The answers to classic esthetic questions change in time, particularly as the success of a pervasive new style renders many old answers dubious, if not ludicrous. Everyone familiar with current art would find obsolete the favorite nineteenth-century categories of the sublime, the tragic, the comic and the picturesque, all of which were derived from a theory of literary and artistic kinds. The reason is simply that those qualities, so conspicuous in much nineteenth-century art, are just not particularly prominent in recent art. . . . It is a modern truth that the same art that seemed incomprehensibly innovative to one generation is likely to strike succeeding generations as all too familiar. Indeed, a great change in art, as in our own time, challenges the old esthetic principles and raises a demand for new formulations that bring traditional preoccupations abreast of new experience; one result of every decisive revolution in art should be a comparable revolution in esthetic thinking.

Esthetics Contemporary (1978)

What Stein had done was recapitulate in language the history of modernist painting. Her initial scrambling of syntax could be considered an appropriate literary analogy for painterly cubism, which likewise scrambled the viewer's observation of an identifiable subject. As in painting, such techniques not only distort the representation of the worldly reality but they also flatten the work's form by diffusing the traditional ways of focusing its space and time. As cubism brought the reorganization of visual space, so Stein revised the frame of literature. Another analogy is the history of atonal music, as composers who avoided the tonics and dominants of classical harmony found other ways of organizing musical sound. All these developments give mediumistic qualities more prominence than they had before. Just as cubist painting forces the viewer to pay closer attention to two-dimensional composition, so Stein's sentences always call attention to themselves as language. What you read is most of what there is.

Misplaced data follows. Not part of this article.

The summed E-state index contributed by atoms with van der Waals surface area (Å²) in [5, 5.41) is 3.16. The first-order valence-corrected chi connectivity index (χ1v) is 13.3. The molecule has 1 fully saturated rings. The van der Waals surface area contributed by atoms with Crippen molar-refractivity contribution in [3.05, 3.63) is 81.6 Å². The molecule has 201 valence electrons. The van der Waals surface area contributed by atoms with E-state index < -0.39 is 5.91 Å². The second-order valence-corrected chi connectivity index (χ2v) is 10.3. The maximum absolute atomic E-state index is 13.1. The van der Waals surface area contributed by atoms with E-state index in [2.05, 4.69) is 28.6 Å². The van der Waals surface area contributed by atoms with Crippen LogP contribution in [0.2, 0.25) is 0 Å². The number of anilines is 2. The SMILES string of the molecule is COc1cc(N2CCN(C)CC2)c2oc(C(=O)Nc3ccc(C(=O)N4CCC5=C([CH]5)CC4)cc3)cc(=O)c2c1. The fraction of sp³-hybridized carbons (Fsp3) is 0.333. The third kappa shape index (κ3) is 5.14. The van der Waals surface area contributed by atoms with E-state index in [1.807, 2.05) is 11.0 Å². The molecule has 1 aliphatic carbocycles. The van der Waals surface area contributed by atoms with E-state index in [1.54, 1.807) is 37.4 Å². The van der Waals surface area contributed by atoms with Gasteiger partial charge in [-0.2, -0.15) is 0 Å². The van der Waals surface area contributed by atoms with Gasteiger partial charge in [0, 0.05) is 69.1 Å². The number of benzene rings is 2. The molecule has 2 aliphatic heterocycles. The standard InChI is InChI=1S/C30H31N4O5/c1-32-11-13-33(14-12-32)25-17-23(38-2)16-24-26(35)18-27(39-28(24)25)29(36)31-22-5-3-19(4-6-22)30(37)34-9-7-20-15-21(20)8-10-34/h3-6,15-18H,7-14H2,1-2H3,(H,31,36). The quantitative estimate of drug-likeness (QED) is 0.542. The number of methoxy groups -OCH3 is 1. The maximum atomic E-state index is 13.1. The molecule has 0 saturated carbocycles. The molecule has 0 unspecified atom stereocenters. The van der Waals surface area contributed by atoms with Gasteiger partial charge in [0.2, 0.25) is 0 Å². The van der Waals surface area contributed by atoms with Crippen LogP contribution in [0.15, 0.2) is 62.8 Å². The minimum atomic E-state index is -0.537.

The next step, in both post-cubist painting and her own writing, was the elimination of an outside subject, once again in order to emphasize the essential properties of the artist's medium. If the materials indigenous to painting are paint and two-dimensional canvases, the mediumistic writer dealt with words and words alone, as in this marvelous passage from "A Sweet Tail (Gypsies)": Able there to bill bawl able to call and seat a tin a tin whip with a collar. The least license is in the eyes which make strange the less sighed hole which is nodded and leaves the bent tender.

Like modernist painters, Stein was interested not in new ideas or new subjects but new perspectives, new perceptions, new forms, and new mediumistic possibilities. Yet the perceptual shifts that an experienced viewer makes before an abstract painting, say, are rarely made in perusing print. As non-representational prose makes no pretense about referring to any reality beyond itself, it need not be "interpreted." What you read is all there is.

By this leap Stein realized another great modernist idea of emphasizing certain dimensions of an art while completely neglecting others. Both Matisse and Picasso neglected the photographic purpose of painting, the former emphasizing coherences of color, while the latter concentrated on alternative ways of organizing lines and shapes on a canvas. "Since Picasso," she once wrote, "no painter uses a model at least no painter whose painting interests anybody. The only thing that is outside them is the painting they have just been painting and all the others which of course are always around them." By neglecting not just conventional syntax but the representational purposes of language, Stein was thus free to emphasize its indigenous elements. Though such writing is frequently called "musical," it actually emphasizes qualities peculiar to words and to them alone, such as puns and incantation. What all of Stein's styles had ultimately accomplished was, quite simply, a reinvention of literary English. Perhaps because she lived so long in places where English was rarely spoken, she wrote her native language so differently from what is commonly heard.

“Gertrude Stein” (2002)